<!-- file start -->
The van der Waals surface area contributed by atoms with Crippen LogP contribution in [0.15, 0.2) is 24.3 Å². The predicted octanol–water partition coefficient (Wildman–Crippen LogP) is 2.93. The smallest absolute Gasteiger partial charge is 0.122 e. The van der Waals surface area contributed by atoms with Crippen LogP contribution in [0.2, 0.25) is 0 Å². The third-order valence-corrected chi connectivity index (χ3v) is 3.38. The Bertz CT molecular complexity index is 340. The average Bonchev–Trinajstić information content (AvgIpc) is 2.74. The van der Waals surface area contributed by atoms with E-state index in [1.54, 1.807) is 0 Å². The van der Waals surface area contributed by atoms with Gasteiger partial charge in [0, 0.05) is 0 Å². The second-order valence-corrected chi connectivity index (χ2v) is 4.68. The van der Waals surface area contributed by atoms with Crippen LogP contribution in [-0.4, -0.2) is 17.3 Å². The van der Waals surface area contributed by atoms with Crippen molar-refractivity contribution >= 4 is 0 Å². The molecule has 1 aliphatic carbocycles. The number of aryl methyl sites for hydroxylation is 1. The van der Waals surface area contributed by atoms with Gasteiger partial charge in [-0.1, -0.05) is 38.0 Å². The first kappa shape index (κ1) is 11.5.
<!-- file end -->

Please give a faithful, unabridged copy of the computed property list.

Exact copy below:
The van der Waals surface area contributed by atoms with Crippen LogP contribution in [0.15, 0.2) is 24.3 Å². The predicted octanol–water partition coefficient (Wildman–Crippen LogP) is 2.93. The smallest absolute Gasteiger partial charge is 0.122 e. The van der Waals surface area contributed by atoms with Crippen LogP contribution in [0.2, 0.25) is 0 Å². The third-order valence-corrected chi connectivity index (χ3v) is 3.38. The Bertz CT molecular complexity index is 340. The average Bonchev–Trinajstić information content (AvgIpc) is 2.74. The van der Waals surface area contributed by atoms with E-state index in [1.54, 1.807) is 0 Å². The van der Waals surface area contributed by atoms with Gasteiger partial charge in [0, 0.05) is 0 Å². The second-order valence-corrected chi connectivity index (χ2v) is 4.68. The van der Waals surface area contributed by atoms with Crippen LogP contribution in [-0.4, -0.2) is 17.3 Å². The van der Waals surface area contributed by atoms with Crippen molar-refractivity contribution >= 4 is 0 Å². The molecule has 1 aliphatic carbocycles. The number of aryl methyl sites for hydroxylation is 1. The van der Waals surface area contributed by atoms with Gasteiger partial charge in [-0.1, -0.05) is 38.0 Å². The first kappa shape index (κ1) is 11.5.